DTN Oil

WTI, Oil Products Rally to 1-Month Highs as Crude Stocks Fall

Brian L Milne
By  Brian L. Milne , DTN Refined Fuels Editor

CRANBURY, N.J. (DTN) -- Oil futures nearest delivery on the New York Mercantile Exchange settled at one-month highs and the prompt-month Brent contract on the Intercontinental Exchange ended Wednesday's session at a two-week high. The gains followed U.S. supply data released midmorning Wednesday showing a larger-than-expected drawdown in commercial crude stocks, adding bullish momentum for West Texas Intermediate.

U.S.-based oil futures closed Wednesday's session at the highest point since before Thanksgiving on Nov. 24, with the futures contracts selling off post-Thanksgiving following the Nov. 25 announcement of the new, highly transmissible COVID omicron variant in South Africa. The fast-moving, and at times vaccine-resistant omicron variant, which on Monday the World Health Organization said has been detected in 43 states and nearly 90 countries, spurred worry over global oil demand to press oil and oil product prices sharply lower in selling that extended into early December.

COVID cases were already climbing in Europe, with omicron, later found to spread 5.41 times faster than the delta variant by Imperial College COVID-19 response team according to their Dec. 16 study, spurred the International Energy Agency to cut their world oil demand projections for both this year and 2022 by 100,000 barrels per day (bpd) on expectations for lower air travel.

So far, expectations for less air travel are not being realized. According to flightradar24, which tracks the number of commercial flights globally, air travel continues to recover, though it remains below the 2019 pace. On a seven-day moving average basis through Tuesday, Dec. 21, flightradar24 shows the total number of flights at 176,503, up 18.8% from the comparable period in 2020 and 5.4% lower than the same seven-day period in 2019. Moreover, the seven-day moving average continues to trend higher, with 183,362 flights on Tuesday.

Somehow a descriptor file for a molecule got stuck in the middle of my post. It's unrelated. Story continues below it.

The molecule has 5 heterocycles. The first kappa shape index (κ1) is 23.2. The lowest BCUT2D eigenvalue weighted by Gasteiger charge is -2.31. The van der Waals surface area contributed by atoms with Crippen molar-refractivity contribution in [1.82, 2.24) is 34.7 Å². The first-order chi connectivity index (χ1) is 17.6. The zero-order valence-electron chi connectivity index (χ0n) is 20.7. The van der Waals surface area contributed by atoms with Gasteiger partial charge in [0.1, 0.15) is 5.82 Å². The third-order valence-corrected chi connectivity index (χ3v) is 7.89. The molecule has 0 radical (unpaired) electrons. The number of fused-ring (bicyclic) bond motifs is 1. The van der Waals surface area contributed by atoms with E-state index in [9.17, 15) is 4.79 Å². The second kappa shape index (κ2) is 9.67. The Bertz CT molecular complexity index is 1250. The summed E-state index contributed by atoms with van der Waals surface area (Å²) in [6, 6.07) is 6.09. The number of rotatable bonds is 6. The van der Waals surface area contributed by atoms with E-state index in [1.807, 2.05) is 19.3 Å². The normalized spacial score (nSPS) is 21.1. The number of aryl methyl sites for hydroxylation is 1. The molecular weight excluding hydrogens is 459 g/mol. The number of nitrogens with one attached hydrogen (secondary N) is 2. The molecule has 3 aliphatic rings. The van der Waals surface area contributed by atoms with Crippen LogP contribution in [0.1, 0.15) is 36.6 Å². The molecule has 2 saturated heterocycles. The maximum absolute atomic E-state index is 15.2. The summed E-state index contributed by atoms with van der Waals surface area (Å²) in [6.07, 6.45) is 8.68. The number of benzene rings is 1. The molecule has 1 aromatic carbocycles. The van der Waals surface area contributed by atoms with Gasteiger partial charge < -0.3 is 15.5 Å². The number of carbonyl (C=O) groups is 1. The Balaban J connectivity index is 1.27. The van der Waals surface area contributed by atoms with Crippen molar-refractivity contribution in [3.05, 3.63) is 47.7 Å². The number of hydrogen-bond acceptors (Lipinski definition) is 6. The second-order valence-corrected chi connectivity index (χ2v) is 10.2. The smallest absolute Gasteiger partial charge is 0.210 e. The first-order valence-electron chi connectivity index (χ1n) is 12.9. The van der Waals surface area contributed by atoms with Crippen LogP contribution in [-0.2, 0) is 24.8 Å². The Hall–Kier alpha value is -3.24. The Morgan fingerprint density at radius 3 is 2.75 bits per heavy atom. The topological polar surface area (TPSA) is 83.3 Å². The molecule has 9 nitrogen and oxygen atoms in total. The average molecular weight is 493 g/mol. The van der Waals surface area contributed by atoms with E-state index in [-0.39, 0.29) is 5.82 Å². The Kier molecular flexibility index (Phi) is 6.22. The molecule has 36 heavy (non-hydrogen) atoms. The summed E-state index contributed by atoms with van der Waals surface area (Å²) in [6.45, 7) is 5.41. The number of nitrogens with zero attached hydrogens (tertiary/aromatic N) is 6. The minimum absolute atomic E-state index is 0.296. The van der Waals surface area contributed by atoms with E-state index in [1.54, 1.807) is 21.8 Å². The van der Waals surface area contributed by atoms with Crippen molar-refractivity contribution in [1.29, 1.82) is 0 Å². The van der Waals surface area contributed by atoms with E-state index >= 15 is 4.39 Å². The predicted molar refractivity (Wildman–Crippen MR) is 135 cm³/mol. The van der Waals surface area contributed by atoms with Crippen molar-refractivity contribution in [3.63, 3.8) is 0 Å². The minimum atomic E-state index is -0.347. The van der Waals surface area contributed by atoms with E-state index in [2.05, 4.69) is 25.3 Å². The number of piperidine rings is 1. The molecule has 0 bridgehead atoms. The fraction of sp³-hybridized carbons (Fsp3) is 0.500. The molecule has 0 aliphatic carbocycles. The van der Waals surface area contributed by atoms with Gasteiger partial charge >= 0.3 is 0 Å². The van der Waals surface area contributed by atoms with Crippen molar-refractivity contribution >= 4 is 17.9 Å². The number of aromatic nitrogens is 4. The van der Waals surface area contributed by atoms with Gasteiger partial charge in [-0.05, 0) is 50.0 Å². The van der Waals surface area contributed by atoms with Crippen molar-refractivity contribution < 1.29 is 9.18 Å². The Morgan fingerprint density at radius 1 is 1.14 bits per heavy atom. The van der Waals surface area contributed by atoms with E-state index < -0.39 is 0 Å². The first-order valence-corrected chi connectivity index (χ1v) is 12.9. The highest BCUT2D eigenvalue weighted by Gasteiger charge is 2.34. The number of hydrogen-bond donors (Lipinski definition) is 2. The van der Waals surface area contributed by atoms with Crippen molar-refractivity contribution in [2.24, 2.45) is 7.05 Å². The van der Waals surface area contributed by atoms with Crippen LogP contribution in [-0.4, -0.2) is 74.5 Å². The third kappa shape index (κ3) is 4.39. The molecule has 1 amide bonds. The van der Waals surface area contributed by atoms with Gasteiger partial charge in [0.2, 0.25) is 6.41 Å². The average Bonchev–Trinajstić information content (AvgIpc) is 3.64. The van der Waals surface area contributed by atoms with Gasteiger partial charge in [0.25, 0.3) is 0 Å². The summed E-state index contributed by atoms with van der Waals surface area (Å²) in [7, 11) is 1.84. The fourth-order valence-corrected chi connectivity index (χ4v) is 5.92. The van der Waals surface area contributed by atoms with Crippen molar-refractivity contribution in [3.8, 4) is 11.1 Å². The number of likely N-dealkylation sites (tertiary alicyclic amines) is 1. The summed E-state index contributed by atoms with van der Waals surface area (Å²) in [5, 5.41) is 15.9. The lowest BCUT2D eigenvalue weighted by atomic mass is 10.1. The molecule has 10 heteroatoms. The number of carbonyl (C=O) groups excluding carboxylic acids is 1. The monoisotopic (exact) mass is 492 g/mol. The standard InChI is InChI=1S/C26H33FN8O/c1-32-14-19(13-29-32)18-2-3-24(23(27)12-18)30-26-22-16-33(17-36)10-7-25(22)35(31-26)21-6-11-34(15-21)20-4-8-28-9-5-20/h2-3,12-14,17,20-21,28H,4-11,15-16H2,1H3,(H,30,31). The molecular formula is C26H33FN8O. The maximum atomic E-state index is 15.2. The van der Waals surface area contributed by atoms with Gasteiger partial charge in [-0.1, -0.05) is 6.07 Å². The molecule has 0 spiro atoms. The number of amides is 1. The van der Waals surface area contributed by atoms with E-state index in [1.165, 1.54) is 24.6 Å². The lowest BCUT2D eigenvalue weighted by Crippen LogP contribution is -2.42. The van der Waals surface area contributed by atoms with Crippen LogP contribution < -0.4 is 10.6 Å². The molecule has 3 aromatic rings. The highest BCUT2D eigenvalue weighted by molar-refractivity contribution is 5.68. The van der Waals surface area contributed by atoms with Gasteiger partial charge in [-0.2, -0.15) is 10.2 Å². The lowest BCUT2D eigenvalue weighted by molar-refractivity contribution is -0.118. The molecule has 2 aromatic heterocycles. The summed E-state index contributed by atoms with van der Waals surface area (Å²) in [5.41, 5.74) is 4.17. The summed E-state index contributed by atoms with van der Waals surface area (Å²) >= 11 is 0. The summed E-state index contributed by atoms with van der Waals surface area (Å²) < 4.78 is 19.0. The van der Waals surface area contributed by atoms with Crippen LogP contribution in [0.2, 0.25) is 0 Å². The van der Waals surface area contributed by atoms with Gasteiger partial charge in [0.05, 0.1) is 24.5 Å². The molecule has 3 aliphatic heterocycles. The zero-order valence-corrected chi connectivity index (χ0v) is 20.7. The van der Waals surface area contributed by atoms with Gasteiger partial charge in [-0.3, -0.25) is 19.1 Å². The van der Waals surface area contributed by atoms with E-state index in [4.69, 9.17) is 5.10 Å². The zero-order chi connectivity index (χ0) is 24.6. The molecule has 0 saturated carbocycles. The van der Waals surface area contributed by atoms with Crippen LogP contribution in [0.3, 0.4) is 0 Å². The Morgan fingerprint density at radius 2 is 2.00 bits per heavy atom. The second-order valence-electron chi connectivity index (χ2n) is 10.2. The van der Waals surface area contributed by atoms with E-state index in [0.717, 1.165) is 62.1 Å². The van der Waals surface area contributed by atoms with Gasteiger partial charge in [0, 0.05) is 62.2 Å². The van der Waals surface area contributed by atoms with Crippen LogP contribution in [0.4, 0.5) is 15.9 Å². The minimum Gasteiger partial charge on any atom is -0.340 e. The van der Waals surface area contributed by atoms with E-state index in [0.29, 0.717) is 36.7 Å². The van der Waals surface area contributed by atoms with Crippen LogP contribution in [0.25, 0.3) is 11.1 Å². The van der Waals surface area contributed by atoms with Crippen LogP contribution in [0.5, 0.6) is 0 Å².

While more transmissible, omicron has so far shown to be far milder than previous variants, while cases in South Africa have dropped sharply in recent days. According to the Associated Press, after reaching a high of nearly 27,000 new cases in Gauteng province, South Africa's largest province with a population of 16 million, on Dec. 16, cases dropped to 15,424 on Tuesday. While experts offer caution on reading too much into the data, some optimism was gleaned in that the pandemic is moving closer to conclusion. A characteristic of pandemics is subsequent strains of the virus become more transmissible but less deadly as they replace the previous strain before finally petering out. On Monday, the Centers for Disease Control and Prevention said the omicron variant made up 73% of new cases in the United States.

Oil futures also found bullish news in weekly supply data from the Energy Information Administration showing a larger-than-expected 4.7 million-barrel (bbl) drawdown in commercial crude oil inventories for the week ended Dec. 17, while domestic production dropped back 100,000 bpd to 11.6 million bpd. At 423.6 million bbl, commercial crude stocks are at the lowest point in the fourth quarter while 37.2 million bpd or 8.1% below the three-year average, the widest gulf since the end of the first quarter.

Crude inputs last week increased to a 15.818 million bpd four-month high, with the ramp-up in inputs occurring at Gulf Coast refineries, where refiners processed 154,000 bpd more crude oil on the week at 8.546 million bpd. Refiners in Texas and Louisiana are incentivized to reduce crude on-hand before year-end when ad valorem taxes are applied to end-year stocks.

NYMEX February WTI futures rallied $1.64 to a $72.26 four-week high settlement on the spot continuous chart but remains down $5.63 or 7.2% from the Nov. 24 settlement. A weaker U.S. dollar, which fell 0.44% to 96.059 in index trading, lent upside support for the WTI contract.

NYMEX January ULSD futures settled 5 cents higher at $2.3078 per gallon, while down 7.52 cents or 3.2% on a spot continuous basis from Nov. 24. January RBOB futures gained 1.58 cents with a $2.1680-per-gallon settlement and is 15.17 cents or 6.5% below the Nov. 24 settlement on a spot continuous basis.

ICE February Brent futures settled up $1.31 at a $75.29-per-bbl two-week high and is $6.96 or 8.5% lower than its Nov. 24 settlement on a spot continuous basis.

Brian L. Milne can be reached at brian.milne@dtn.com

Brian L. Milne can be reached at brian.milne@dtn.com

Brian Milne